Monthly Archives: May 2012

PRK On The Air: Frozen Food Debuts

Ice Box (photo: dok1/Flickr)

Earlier this week Radio Boston spoke with Mark Kurlansky, author of Salt: A World History, World Without Fish and Cod: A Biography of the Fish that Changed the World, about the entrepreneurial life of Clarence Birdseye, the man who revolutionized fast-freezing last century and forever changed how we eat. (On March 6, 1930 Birdseye frozen food went on sale for the first time.) Birdseye is characterized as a “man of his era” and a “foodie” at heart who constantly wrote home about what he ate. Kurlansky’s new book is Birdseye: The Adventures of a Curious Man.

Curious? Understatement. Listen to the segment here.


Food Therapy From Erin Cooks

Photo: Sam Howzit/Flickr

I can relate a lot to the opening lines of Erin Cooks‘ most recent post. Like her, farro has been “haunting” my kitchen, too, and I haven’t spent the time lately trying to find the right recipe with which to make it.

I also have two young kids to pack lunches for each day. Monotony is a problem, especially at this point in the school year, with camp (more packed lunches) around the corner. Eep!

For Erin, the Cranberry Farro Quick Bread she crafted is a kind of two-fer. She’s honest about her doubts in using the grain, but delightfully surprised by the end results. “The loaf rose, it sliced beautifully, and smelled lovely,” she writes. Check and check: 1) whole grains used up, and 2) nutritious new breakfast food created.

For me, Erin’s farro quick bread is also a two-fer. Over the past year, I’ve taken to baking breads for my kids (banana, pumpkin, zucchini, etc.) as a nutritious replacement for the crackers they like to take for lunch. Cranberries are as constant in our house as milk. Now I can check two things off my list, too: 1) whole grains used up, and 2) nutritious new lunch food created.

Can you?

Is Beef Really What’s For Dinner? The Inequality Of Pink Slime


Photo: Images_of_Money/Flickr

Beef is as American as apple pie.

So, in essence, argues Alex Loud below. But high-quality beef is not a dinner — or a school lunch — option for many Americans due to price. This leads us to the crux of the issue behind the so-called “pink slime” controversy.

Alex Loud
Slow Food Boston

In my last post I alluded briefly to the battle over Pink Slime (or “LFTB” for Lean Finely Textured Beef, if you’re inclined to be precise). I want to say a bit more about it now. The debate over the stuff — if you can call it a debate — has in the last few months taken on that farcical you-couldn’t-make-this-crap-up quality that typifies much of our public discourse these days.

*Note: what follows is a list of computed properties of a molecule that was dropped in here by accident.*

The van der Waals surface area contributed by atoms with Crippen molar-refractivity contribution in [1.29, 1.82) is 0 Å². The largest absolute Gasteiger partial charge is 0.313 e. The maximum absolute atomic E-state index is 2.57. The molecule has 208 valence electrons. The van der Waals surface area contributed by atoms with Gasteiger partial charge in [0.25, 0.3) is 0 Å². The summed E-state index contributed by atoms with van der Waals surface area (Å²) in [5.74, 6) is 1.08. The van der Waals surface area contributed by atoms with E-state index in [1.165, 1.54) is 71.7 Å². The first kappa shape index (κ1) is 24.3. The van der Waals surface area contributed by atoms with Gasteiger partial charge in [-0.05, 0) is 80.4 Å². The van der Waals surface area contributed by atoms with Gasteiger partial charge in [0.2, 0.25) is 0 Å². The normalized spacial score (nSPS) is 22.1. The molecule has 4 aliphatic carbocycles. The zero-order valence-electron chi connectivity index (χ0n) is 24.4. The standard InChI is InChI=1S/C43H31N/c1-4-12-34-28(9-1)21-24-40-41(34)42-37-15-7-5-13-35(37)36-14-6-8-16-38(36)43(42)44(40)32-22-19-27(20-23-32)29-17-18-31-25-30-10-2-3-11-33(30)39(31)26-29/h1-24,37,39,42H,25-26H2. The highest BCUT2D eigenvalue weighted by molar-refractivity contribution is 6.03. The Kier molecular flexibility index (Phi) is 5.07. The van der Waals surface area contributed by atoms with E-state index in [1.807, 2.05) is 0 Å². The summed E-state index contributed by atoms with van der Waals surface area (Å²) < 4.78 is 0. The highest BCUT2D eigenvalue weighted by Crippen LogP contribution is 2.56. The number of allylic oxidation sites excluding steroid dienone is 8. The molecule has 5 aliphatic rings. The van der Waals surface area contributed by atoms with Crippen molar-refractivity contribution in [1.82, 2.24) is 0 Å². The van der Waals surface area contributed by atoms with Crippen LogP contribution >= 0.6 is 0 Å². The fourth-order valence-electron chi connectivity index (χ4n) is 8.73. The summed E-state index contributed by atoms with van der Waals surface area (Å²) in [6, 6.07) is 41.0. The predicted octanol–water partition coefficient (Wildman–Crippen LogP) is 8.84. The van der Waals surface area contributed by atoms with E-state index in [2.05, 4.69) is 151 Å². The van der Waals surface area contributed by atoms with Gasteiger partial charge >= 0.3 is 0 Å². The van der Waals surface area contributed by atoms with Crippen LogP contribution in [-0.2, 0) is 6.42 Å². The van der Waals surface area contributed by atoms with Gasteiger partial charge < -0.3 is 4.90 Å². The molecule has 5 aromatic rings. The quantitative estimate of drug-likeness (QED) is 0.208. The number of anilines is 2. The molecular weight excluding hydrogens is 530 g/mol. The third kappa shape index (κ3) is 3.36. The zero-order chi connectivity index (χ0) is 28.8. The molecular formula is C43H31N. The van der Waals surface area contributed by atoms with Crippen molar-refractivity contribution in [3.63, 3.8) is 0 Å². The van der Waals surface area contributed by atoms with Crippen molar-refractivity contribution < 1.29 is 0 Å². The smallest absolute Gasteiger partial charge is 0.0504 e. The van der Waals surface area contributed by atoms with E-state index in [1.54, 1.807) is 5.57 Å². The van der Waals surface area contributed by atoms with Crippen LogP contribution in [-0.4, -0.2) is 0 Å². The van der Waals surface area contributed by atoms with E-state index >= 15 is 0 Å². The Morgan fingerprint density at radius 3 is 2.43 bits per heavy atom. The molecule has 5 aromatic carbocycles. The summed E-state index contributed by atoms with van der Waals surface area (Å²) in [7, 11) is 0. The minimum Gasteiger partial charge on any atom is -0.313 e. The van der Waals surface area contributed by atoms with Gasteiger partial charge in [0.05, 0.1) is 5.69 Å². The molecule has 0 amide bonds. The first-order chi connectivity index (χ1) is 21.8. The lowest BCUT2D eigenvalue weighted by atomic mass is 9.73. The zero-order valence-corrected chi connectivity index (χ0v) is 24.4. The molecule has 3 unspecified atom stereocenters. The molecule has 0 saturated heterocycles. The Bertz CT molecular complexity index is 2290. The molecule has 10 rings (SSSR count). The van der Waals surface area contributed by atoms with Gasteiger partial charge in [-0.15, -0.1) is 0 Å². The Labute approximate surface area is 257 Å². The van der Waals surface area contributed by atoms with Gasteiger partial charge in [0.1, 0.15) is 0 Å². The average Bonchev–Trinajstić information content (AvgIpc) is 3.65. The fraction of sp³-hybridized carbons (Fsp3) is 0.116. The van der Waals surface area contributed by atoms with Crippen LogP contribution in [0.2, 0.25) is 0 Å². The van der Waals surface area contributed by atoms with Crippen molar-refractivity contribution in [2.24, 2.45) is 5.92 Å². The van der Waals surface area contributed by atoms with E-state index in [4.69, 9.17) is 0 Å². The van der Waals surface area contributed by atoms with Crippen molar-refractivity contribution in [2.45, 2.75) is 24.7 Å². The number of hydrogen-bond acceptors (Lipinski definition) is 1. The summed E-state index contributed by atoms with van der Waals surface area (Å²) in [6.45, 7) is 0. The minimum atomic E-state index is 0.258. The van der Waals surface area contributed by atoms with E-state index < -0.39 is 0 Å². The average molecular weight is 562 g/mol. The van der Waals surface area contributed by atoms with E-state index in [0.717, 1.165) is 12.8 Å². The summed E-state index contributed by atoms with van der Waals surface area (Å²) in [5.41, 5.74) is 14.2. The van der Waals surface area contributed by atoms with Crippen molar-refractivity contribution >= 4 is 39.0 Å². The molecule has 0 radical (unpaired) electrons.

By way of a recap, the anti-Slime movement began with a call from celebrity chef Jamie Oliver to label LFTB as an ingredient in foods (it’s currently considered ground beef). From this, the Pink Slime story was picked up by the blogosphere, which then gave way to the involvement of the network news shows. It’s at this point — perhaps not surprisingly — that everything went batsh*t crazy.

In less than two months we’ve seen competing websites, news stories, experts, scientists, government officials and celebrities all spouting wildly divergent views. LFTB maker AFA has filed for bankruptcy while the company that invented the stuff, Beef Products Inc., has shuttered three plants, laying off thousands of workers. The Governor of Iowa has even demanded a Congressional investigation into the slandering of the Slime (not into the safety or nutritional content of LFTB, mind you, but who’s been saying mean things about it). Continue reading

A Mother’s Clam Chowder

Photo: Elizabeth Hathaway

As all of us website-surfing, blog-reading, iPhone users know that, in this digital age, it is almost too easy to stay in touch with Mom. Since I moved to New York City six months ago, not a day has gone by when my mom and I have failed to exchange text messages, emails or a quick phone call.

But this does not starve off homesickness. I’m grateful I can call my mom when I’m standing in a crowded Trader Joes on Monday night and ask her what to buy. But then she’ll tell me she’s in the middle of taking salmon off the grill or putting a chicken in the oven, and I’ll wish I was back home at the kitchen table. People say you can find anything you’ve ever wanted or needed in New York City, but I can’t find my mom’s cooking.

So, on this beautiful sunny weekend, with summer right around the corner, I felt a pang when I checked my email and saw a picture sent from my Mom of one of our oldest family recipes: Rhode Island Clam Chowder. The newspaper article shown above, published in May of 1965 in the New Haven Register, features my Grandmother talking about her family tradition of making clam chowder based on of her own mother’s recipe.

Both of my grandparents grew up on the island of Jamestown, RI, where they had to take a ferry to school everyday. Continue reading

Thursday Tidbits: Sweet Music

Photo: ketrin1407/Flickr


Tea, Anyone?
Well, not just anyone. Your mom, perhaps, in honor of Mother’s Day? Show you’re thinking ahead: Thursday, June 7, a proper Afternoon Tea will be served on vintage china at the Commander’s Mansion, Watertown, complete with imported clotted cream and jam. Tea will be followed by a book reading/ signing with local author Katrina Avila Munichiello, author of A Tea Reader: Living Life One Cup at a Time. Hats are encouraged, but not required. Guests to be welcomed by the Gilded Harps. Tickets $24/pp.

New Couple in Town